While Profiles set up an entire device, Property Exchange messages provide specific, detailed information sharing. These messages can discover, retrieve, and set many properties like preset names, individual parameter settings, and unique functionalities—basically, everything a MIDI 2.0 device needs to know about another MIDI 2.0 device. For example, your recording software could display everything you need to know about a synthesizer onscreen, effectively bringing hardware synths up to the same level of recallability as their software counterparts.
Built for the Future.
MIDI 2.0 is the result of a global, decade-long development effort. Unlike MIDI 1.0, which was initially tied to a specific hardware implementation, a new Universal MIDI Packet format makes it easy to implement MIDI 2.0 on any digital transport (like USB or Ethernet). To enable future applications that we can't envision today, there's ample space reserved for brand-new MIDI messages.
Further development of the MIDI specification, as well as safeguards to ensure future compatibility and growth, will continue to be managed by the MIDI Manufacturers Association working in close cooperation with the Association of Musical Electronics Industry (AMEI), the Japanese trade association that oversees the MIDI specification in Japan.
MIDI will continue to serve musicians, DJs, producers, educators, artists, and hobbyists—anyone who creates, performs, learns, and shares music and artistic works—in the decades to come.
1983: MIDI 1.0 originally defined a byte stream data format and a dedicated 5 pin DIN cable as the transport. When computers became part of the MIDI environment, various other transports were needed to carry the byte stream, including software connections between applications. What remained common at the heart of MIDI 1.0 was the byte stream data format.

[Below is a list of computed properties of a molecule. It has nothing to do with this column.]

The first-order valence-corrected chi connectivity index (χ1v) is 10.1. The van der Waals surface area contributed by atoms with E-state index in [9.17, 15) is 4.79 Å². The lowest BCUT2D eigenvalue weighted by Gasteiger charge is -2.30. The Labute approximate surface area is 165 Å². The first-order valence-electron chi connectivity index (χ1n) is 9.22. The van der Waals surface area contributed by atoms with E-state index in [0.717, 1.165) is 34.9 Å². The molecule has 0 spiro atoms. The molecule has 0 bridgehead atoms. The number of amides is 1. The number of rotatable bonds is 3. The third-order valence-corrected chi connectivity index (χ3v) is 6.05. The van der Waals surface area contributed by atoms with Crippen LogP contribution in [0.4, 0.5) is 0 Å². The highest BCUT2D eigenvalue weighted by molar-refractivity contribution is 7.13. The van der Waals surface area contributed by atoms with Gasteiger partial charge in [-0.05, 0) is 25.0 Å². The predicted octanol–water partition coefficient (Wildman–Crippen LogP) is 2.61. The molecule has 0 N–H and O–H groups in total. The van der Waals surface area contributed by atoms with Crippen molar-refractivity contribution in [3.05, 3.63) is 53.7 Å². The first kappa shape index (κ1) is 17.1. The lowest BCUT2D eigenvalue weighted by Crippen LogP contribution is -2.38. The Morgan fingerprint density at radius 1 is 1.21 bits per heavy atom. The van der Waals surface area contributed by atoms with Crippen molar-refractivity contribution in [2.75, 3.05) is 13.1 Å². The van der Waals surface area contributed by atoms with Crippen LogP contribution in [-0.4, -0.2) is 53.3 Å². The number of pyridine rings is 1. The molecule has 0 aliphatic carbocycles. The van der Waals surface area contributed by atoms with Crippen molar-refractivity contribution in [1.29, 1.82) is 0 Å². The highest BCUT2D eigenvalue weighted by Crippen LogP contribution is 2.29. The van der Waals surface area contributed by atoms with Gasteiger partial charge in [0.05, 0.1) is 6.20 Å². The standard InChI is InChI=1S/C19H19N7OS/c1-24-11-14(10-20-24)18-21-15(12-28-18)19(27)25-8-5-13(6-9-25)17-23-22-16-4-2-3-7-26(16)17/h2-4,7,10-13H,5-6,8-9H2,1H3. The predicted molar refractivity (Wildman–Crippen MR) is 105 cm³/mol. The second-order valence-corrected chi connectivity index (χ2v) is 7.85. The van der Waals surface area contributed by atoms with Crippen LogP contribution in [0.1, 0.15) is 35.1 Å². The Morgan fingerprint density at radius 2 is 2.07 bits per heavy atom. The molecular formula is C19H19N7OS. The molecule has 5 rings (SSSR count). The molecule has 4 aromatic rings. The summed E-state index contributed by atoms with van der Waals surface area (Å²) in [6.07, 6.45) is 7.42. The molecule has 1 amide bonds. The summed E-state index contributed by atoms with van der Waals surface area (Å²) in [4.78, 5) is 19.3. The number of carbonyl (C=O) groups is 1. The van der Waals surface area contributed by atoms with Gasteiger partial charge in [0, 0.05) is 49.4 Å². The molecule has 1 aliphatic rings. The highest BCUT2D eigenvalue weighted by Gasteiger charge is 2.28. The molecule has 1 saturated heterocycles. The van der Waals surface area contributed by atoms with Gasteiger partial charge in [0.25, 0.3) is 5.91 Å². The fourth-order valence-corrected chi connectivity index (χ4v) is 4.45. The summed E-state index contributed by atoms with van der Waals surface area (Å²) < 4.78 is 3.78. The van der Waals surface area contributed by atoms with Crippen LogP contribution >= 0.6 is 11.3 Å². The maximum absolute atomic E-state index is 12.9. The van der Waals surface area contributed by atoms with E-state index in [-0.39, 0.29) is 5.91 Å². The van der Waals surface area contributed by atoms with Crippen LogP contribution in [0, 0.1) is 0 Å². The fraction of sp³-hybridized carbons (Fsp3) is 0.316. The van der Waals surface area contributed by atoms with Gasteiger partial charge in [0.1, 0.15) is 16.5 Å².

The MIDI 1.0 Data Format defines the byte stream as a Status Byte followed by data bytes. Status bytes have the first bit set high. The number of data bytes is determined by the Status.
The Universal MIDI Packet (UMP) Format, introduced as part of MIDI 2.0, uses a packet-based data format instead of a byte stream. Packets can be 32 bits, 64 bits, 96 bits, or 128 bits in size.
This format, based on 32 bit words, is more friendly to modern processors and systems than the byte stream format of MIDI 1.0. It is well suited to transports and processing capabilities that are faster and more powerful than those when MIDI 1.0 was introduced in 1983.
The first nibble in each packet declares the Message Type. Each Message Type has a defined size and standard format.
Example: MIDI 2.0 Protocol messages in the UMP Format have higher resolution data and can have added properties in new data fields. Here is a comparison of a MIDI 1.0 Note On message in the byte stream format and a MIDI 2.0 Note On message in UMP Format.
Addressing: UNIVERSAL MIDI PACKET FORMAT EXPANDS BEYOND MIDI 1.0 FORMAT